Bettye Johnson’s life is a woven tapestry experiences that moved her from the cotton fields of Texas to working as a code clerk in the embassies of Paris and Tokyo where she received an uncommon education. Her background includes being a wife of a career military man, mother, government worker, minister and author.

Due for release August 2008

Awakening the Genie Within, ISBN 978-0-9650454-4-5 $17.95 Author Bettye Johnson from Living Free Press,” quoting Author’s Den.

BEST WISHES TO MS. JOHNSON!


July 29, 2008

NISQUALLY RIVER COUNCIL SUBJECT OF WELL-WRITTEN TNT STORY

The Tacoma News Tribune’s (TNT) Rob Carson wrote this fabulous and well-researched story on the Nisqually River and the Nisqaully River Council :

“Revolution on the Nisqually River
Nisqually council works, successfully, for cooperative conservation

“For people who spend their lives studying rivers, the Nisqually is a model made in heaven. Its only 78 miles long, but it flows through such spectacular, varied terrain that it makes an ideal living laboratory for geologists, hydrologists and biologists.

MULTIMEDIA: View photo gallery of the Nisqually River corridor
From its birthplace on Mount Rainier through pristine forests to where it enters Puget Sound, the Nisqually River is a Pacific Northwest gem….

The Nisqually is a model in another important way as well.

For 20 years, it has been watched over by the Nisqually River Council, a loosely knit group of landowners, business people and government representatives who rely on consensus and a mutual appreciation of the watershed.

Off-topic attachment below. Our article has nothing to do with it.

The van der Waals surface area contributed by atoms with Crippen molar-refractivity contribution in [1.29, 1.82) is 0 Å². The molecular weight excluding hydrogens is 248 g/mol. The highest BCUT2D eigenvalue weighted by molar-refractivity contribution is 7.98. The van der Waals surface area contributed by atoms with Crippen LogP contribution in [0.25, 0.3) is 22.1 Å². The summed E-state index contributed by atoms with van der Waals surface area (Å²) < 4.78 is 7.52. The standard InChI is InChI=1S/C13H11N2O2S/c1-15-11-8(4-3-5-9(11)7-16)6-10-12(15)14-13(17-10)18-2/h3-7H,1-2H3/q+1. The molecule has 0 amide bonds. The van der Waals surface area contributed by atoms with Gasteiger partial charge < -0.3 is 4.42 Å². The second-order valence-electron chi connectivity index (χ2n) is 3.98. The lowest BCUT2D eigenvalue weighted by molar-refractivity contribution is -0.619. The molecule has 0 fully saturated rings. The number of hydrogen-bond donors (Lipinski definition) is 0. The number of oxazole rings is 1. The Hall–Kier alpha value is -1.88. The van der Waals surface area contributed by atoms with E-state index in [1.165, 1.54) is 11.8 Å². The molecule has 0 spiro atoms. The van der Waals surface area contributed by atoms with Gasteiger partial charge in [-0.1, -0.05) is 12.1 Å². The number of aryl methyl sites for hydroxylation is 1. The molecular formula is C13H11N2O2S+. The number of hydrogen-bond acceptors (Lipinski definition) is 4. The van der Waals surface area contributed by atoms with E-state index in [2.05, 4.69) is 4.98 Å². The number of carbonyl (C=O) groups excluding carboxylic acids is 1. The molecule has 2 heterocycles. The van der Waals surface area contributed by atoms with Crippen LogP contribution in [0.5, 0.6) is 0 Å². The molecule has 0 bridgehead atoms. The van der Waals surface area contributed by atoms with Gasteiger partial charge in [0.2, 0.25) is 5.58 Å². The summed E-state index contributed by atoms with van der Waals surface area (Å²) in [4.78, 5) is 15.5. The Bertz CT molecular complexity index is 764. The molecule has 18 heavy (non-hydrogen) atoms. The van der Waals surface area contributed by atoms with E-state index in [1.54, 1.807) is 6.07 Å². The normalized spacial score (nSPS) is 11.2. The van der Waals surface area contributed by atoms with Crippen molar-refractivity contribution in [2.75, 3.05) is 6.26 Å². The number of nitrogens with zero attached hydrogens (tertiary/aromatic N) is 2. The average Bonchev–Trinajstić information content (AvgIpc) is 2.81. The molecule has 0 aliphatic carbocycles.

As the global search for ways to balance economic and environmental needs grows more desperate, the Nisqually plan has begun to stand out as a prototype. The 18-member council has had such success that its philosophical basis is being used as a blueprint for environmental management around the world.

The Nisqually process sounds simple, but it involves revolutionary shifts in thinking about politics, economics and lifestyles.

In short, rather than saving the river from people, the Nisqually River Council tries to save the river for people. Its members use collaboration instead of government regulations and the courts, looking for places where economic values and natures values align….

THE NISQUALLY RIVER COUNCIL

The 18-member Nisqually River Council is made up of representatives from:

Pierce County
Thurston County
Lewis County
State Department of Fish and Wildlife
State Parks and Recreation Commission
State Department of Natural Resources
State Department of Ecology
Nisqually Tribe
Citizens Advisory Committee (two seats)
Washington Conservation Commission